It’s pretty safe to say that unless you’re completely sober and OK with throwing around big confusing words, you should probably stay out of taxonomy. Anyway, thankfully, dedicated people are doing all the hard work for us. So here’s their story.
Before hops and cannabis were classed by taxonomists as plants of the Cannabaceae family, they were placed in the Urticales family. But when molecular biologists started researching the DNA expression of a lot of these plants, they found that there was almost nothing that stood out about the Urticales family of plants. There wasn’t even a thread of similarities or any sort of order.
In 2002, some hard-working molecular biologists in the UK and the USA decided it was time to clean up the confusion created by previous biologists. Of course, they did their own complicated molecular biology research, most of which we probably wouldn’t understand. But they did confirm that hops and cannabis were definitely related. They are, of course, in the Cannabaceae family.
The connection doesn’t end there. Actually, this small Cannabaceae family belongs to an even bigger group of plants, conveniently also called Cannabaceae (perhaps they got lazy with coming up with taxonomical names). This means that the common ancestor of hops and cannabis is also the ancestor of many other plants.
This all leads to the fact that more plants are out there that might get our socks off the same way that cannabis and hops do. But there probably isn’t time to go into the entire genetic history of these two plants in a single article. We’ll leave that up to the academics.
The marriage of the two: cannabis beer
For those who are wondering, yes, cannabis beer is a real thing. There are many homebrewers (especially in the USA) who are experimenting with the beautiful union of these two plants. It does seem like they are meant to be together.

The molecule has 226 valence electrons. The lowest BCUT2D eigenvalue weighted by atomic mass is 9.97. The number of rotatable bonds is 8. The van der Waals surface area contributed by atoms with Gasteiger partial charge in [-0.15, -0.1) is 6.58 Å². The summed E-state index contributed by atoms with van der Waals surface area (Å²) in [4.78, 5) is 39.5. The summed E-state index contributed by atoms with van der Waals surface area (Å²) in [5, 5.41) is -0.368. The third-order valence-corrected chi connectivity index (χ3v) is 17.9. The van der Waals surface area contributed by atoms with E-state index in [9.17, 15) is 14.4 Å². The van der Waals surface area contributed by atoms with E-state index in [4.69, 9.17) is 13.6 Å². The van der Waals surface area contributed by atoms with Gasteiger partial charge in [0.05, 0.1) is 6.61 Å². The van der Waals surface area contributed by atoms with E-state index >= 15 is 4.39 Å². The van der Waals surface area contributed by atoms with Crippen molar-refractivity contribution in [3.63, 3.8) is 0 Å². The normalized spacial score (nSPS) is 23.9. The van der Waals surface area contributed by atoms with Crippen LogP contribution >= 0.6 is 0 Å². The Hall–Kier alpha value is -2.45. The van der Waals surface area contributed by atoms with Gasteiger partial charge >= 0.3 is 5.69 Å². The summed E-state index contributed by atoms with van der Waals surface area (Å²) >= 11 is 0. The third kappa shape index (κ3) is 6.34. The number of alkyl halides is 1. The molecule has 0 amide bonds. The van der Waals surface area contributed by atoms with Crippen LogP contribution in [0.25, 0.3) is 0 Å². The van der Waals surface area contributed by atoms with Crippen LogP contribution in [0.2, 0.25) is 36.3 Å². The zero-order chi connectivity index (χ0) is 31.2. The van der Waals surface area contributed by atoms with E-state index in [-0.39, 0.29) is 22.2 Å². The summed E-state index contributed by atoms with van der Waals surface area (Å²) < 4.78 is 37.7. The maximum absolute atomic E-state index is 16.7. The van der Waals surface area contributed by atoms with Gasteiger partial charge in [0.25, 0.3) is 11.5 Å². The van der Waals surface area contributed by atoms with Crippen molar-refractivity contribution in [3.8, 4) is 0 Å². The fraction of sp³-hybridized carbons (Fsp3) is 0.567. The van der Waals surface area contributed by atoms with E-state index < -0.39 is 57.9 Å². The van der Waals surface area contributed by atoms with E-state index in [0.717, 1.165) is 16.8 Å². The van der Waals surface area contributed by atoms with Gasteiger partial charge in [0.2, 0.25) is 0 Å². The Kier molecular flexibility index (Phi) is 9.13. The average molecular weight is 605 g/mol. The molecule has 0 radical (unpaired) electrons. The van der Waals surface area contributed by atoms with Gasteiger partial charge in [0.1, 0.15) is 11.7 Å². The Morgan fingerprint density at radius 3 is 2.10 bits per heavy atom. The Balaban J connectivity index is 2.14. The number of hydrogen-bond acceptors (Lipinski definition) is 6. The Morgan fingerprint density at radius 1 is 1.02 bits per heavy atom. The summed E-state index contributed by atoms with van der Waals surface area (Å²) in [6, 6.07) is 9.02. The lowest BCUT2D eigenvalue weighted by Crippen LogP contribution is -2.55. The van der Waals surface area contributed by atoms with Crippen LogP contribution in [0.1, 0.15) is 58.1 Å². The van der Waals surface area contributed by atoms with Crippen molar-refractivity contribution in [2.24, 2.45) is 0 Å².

There are several ways to go about it, though: There can be ‘raw’ cannabis infused into beer, which would do not much more than elevate the taste. However, if the cannabis is decarboxylated, then the resulting beer will contain THC.
Here in the Netherlands, for example, cannabis beer is sold in supermarkets. However, this is the non-decarbed type: It doesn’t contain any THC. In the US, we’re seeing high-THC beers but without alcohol. So, for now, it’s either one or the other.
Imagine what it would feel like to consume an actual cannabis beer. It would take all the need out of having to prepare a joint and smoke it. But it could also lead to one of those nights spent with arms around the toilet if things get a little bit out of hand. We’ve all had one of those nights with cannabis and beer. Consumed responsibly, this could literally revolutionize the way that we consume both intoxicants.
In any case, maybe it was just meant to be that these two plants should be together, as though written in the stars. The union of the two makes sense, given that their grandparents are the same plants. It also explains humanity’s love affair with both of these plants!